By Poonam Kirpal, Guest Writer
A friend of mine and I decided to take a short holiday away from our spouses, children, and household responsibilities. Location was not a concern but the objective to “chill and let go” was of immense importance,
We decided to go around Christmas for a week and return rejuvenated after the New Year. North India is usually reeling under a cold wave around this time, so to go to a warmer place was logical. After a couple of proposals we narrowed down to the Sri Aurobindo Ashram. It is a community set up by a French lady, Mirra Alfassa, where a lot of French influence still prevails. Even today, sign posts are in French and some locals speak the language. Needless to say, what clinched the issue was that both of us knew a smattering of French. We booked our tickets well in time and awaited our approaching trip with great anticipation.
Anticlimax!!! The tsunami occurred on 26th December 2004, a day before we were to depart. Amongst the places involved were the coastal areas of Pondicherry. Our families were a bit wary of the trip from the start, on pathetic grounds like: safety of two lone women traveling in unknown terrains, being away during vacation time, and now they had legitimate reasons to oppose the whole idea.
Although the devastation of the tsunami did worry us, yet we were two determined women who could not be dissuaded easily. Conflicting propositions started to pour in to help us make our decision. Some said that if the tsunami has occurred in one region it is unlikely to occur there again in such a short time, others terrified us by saying that the seismic currents can continue to play havoc much after the initial devastation. Finally, it was decided that we would go to the airport and if the flight takes off, we would go.
Here I would like to reiterate that our age proved to be the knight in shining armor. If we were younger it may have been much easier to frighten and discourage us, and we would have put off the trip. But the confidence and willfulness that one acquires in midlife saw us through this escapade. In retrospect, I am glad we embarked on this venture.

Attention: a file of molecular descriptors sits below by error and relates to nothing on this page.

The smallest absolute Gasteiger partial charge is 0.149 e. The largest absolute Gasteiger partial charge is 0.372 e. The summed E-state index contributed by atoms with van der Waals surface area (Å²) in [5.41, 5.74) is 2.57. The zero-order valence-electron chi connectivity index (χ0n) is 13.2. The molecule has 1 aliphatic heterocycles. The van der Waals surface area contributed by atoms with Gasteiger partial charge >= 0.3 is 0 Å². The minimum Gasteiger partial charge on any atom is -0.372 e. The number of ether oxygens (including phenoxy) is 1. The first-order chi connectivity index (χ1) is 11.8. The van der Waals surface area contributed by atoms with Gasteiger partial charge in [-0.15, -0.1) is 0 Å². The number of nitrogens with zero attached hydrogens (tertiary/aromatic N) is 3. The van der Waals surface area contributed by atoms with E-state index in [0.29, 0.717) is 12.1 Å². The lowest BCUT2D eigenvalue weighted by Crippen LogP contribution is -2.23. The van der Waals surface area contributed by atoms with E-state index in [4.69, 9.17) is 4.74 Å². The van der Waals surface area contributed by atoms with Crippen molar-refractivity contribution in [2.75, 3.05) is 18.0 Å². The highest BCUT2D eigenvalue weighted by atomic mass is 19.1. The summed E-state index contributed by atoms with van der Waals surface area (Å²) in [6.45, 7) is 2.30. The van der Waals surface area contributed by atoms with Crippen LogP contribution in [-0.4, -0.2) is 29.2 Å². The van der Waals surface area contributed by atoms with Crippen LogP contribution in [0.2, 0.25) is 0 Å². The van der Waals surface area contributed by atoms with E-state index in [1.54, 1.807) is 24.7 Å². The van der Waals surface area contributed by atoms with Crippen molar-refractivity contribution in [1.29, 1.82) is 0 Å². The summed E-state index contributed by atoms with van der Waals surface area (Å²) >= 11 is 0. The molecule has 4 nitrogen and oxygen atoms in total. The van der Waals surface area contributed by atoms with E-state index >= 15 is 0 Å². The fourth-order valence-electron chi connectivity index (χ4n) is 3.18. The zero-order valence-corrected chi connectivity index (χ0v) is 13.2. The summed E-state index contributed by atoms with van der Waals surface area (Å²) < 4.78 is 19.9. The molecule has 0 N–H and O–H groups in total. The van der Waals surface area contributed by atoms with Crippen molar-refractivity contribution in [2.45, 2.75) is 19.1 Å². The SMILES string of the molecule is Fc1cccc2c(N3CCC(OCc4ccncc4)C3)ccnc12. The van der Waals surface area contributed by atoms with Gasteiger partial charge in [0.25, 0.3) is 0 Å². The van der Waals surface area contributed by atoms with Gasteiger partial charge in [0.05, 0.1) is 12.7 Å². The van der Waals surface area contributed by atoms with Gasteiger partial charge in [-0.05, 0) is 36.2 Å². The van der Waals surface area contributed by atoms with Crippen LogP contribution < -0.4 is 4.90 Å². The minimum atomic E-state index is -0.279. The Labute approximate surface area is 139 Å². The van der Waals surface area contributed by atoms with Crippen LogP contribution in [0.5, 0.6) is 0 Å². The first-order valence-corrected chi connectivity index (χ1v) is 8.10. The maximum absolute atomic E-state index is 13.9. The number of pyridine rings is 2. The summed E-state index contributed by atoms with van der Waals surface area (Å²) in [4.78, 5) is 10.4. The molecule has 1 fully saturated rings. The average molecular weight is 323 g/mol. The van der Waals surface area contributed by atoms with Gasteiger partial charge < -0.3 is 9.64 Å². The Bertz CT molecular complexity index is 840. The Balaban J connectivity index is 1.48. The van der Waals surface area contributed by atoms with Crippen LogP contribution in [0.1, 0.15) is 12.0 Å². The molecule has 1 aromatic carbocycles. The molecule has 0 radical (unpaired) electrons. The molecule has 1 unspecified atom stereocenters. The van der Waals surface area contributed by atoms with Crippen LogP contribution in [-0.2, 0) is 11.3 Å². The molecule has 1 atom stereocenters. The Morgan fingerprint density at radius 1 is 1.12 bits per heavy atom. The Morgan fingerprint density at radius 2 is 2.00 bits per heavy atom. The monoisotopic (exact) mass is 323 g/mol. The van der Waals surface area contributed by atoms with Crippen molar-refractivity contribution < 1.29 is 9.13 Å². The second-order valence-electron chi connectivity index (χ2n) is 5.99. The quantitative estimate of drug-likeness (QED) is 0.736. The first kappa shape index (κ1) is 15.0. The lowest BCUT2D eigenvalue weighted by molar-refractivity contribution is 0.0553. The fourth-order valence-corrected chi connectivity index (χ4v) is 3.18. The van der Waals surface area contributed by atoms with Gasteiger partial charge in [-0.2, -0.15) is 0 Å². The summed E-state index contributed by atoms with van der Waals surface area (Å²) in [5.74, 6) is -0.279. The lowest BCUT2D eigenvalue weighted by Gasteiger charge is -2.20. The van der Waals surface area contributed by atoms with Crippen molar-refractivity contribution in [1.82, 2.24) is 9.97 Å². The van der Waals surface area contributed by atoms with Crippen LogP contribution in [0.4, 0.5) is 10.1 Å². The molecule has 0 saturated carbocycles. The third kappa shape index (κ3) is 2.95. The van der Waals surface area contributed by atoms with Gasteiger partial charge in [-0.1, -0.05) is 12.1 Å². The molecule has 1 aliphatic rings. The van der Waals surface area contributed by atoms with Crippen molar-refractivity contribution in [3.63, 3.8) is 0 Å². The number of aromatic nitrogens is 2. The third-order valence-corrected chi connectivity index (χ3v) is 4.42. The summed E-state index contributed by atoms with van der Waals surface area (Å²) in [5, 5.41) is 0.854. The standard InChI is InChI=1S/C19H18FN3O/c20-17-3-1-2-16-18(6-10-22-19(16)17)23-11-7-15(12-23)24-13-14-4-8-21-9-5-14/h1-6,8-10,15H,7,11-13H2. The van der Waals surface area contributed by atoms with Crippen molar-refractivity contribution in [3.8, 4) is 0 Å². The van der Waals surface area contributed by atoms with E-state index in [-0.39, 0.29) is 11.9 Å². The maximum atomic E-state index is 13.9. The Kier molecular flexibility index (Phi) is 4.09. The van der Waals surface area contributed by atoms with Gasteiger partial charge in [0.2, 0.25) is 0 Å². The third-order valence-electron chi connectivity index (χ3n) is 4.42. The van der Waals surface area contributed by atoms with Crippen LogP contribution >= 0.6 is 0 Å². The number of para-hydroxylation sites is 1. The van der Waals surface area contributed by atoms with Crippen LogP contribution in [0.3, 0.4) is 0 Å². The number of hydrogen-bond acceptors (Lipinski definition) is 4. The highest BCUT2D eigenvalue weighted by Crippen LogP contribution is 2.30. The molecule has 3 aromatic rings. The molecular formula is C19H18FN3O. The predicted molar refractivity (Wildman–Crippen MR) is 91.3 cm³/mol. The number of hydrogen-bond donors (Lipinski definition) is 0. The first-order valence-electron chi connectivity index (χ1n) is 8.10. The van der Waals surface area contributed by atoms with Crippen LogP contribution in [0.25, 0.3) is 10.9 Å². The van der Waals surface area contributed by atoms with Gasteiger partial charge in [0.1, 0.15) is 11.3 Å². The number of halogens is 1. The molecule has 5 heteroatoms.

The flight was not cancelled although the plane had very few passengers and though a bit nervous, we boarded the flight keeping up a brave front.
Sri Aurobindo Ashram is located in Pondicherry, a small coastal town 160 km south of Chennai, in south India. We arrived there by air and thereafter covered the remaining distance to Pondicherry by road, along the coast, a journey which took about three hours: a dicey proposition, no doubt, just a day after the wreckage caused by the tsunami. With trepidation, we continued with our plans and on arriving in our modest room at the ashram, the sound of the sea waves were not able to raise our already plummeted spirits, rather it had the opposite effect.
However, the experience of living as residents of the ashram was beyond description. Dinner was a simple meal: basic dal and some plain rice, served in the community dining hall. We woke up early by default as the lights were switched off at 10 pm. We took a walk in the morning and came to the dining area for a minimal breakfast of a savory porridge and a cup of tea.
We would go to the Samadhi for pranam and collective meditation daily. There was no compulsion but spirituality and discipline drove us to attend the ashram activities. The dwellers in this ashram have formed a spiritual community that gives them an aura of sublime peace and calmness. The ashram consists of 2000 residents, including 400 students of the center of education. The ashram is like a mini township. It is an awesome estate of 120 buildings that serve as educational institutes and industries. It takes care of the needs of the inmates and various departments look after the basic requirements of food, clothing, and shelter as well as medical care.
The individuality of the place was really intriguing and made quite an impact on us. There was tranquility, peace, and contentment everywhere we went. Using mobile phones was improper, rooms did not have televisions or phones, and newspapers were in Tamil. In short, we were cut off from the rest of the world. It can throw some people off balance, but we loved it. We were at peace. We woke up when we wanted, dressed leisurely, and since there really was no reason to dress up à la mode, one could just wear anything and merge with the environment. Moreover, the simple food served at the ashram cleansed our system, and we felt energetic. Not to mention the whale of a time we had trying out our disjointed French with the residents!
Since there was not much distraction, we talked to each other a lot about family, friends, relationships, philosophy, psychology, art, the past, the present, and the future, thus getting rid of some of the cobwebs in our mind about various issues. During the meditation sessions, we learned how to “hear silence” in a crowd of at least 200 people. These were amazing experiences that I hold very close to my heart to date.
I remember New Year’s Eve of year 2004. After the frugal dinner at the ashram dining hall we were in bed at 8.30 pm. We read our respective books till 10 pm and said goodnight to each other. We woke up at the crack of dawn without the alarm and wished each other a happy New Year with enhanced energy to welcome 2005.
There was no music, no dance, no late night, no elaborate buffet dinner, or the noise of fire crackers. This morning was minus a hangover, headache, chill, stomach upset, lethargy, irritation, or grogginess – one of the nicest New Year mornings-after!